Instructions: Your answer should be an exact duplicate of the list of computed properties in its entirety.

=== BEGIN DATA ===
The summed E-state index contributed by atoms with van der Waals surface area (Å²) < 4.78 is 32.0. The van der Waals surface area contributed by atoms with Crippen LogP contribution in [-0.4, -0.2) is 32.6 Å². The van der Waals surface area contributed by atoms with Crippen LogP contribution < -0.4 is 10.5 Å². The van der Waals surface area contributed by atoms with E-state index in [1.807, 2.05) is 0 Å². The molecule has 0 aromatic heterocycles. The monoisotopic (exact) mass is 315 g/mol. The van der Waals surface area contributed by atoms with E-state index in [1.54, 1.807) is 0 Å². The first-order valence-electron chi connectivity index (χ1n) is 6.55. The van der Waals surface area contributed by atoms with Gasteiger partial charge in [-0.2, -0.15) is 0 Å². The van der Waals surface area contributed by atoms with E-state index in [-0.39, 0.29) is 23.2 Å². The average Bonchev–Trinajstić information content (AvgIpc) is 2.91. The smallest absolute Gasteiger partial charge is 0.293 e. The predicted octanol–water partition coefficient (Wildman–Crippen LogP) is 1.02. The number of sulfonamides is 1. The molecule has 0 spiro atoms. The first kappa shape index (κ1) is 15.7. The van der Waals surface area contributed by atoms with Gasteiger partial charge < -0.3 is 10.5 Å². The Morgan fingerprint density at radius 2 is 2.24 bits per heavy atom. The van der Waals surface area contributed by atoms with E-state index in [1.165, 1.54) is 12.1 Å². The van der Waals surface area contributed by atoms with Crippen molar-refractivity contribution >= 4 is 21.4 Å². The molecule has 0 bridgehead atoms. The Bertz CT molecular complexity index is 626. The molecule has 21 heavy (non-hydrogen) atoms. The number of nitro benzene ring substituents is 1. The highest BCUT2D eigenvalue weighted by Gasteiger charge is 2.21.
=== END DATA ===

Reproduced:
The summed E-state index contributed by atoms with van der Waals surface area (Å²) < 4.78 is 32.0. The van der Waals surface area contributed by atoms with Crippen LogP contribution in [-0.4, -0.2) is 32.6 Å². The van der Waals surface area contributed by atoms with Crippen LogP contribution < -0.4 is 10.5 Å². The van der Waals surface area contributed by atoms with E-state index in [1.807, 2.05) is 0 Å². The molecule has 0 aromatic heterocycles. The monoisotopic (exact) mass is 315 g/mol. The van der Waals surface area contributed by atoms with E-state index in [1.54, 1.807) is 0 Å². The first-order valence-electron chi connectivity index (χ1n) is 6.55. The van der Waals surface area contributed by atoms with Gasteiger partial charge in [-0.2, -0.15) is 0 Å². The van der Waals surface area contributed by atoms with E-state index in [-0.39, 0.29) is 23.2 Å². The average Bonchev–Trinajstić information content (AvgIpc) is 2.91. The smallest absolute Gasteiger partial charge is 0.293 e. The predicted octanol–water partition coefficient (Wildman–Crippen LogP) is 1.02. The number of sulfonamides is 1. The molecule has 0 spiro atoms. The first kappa shape index (κ1) is 15.7. The van der Waals surface area contributed by atoms with Gasteiger partial charge < -0.3 is 10.5 Å². The Morgan fingerprint density at radius 2 is 2.24 bits per heavy atom. The van der Waals surface area contributed by atoms with E-state index in [1.165, 1.54) is 12.1 Å². The van der Waals surface area contributed by atoms with Crippen molar-refractivity contribution >= 4 is 21.4 Å². The molecule has 0 bridgehead atoms. The Bertz CT molecular complexity index is 626. The molecule has 21 heavy (non-hydrogen) atoms. The number of nitro benzene ring substituents is 1. The highest BCUT2D eigenvalue weighted by Gasteiger charge is 2.21.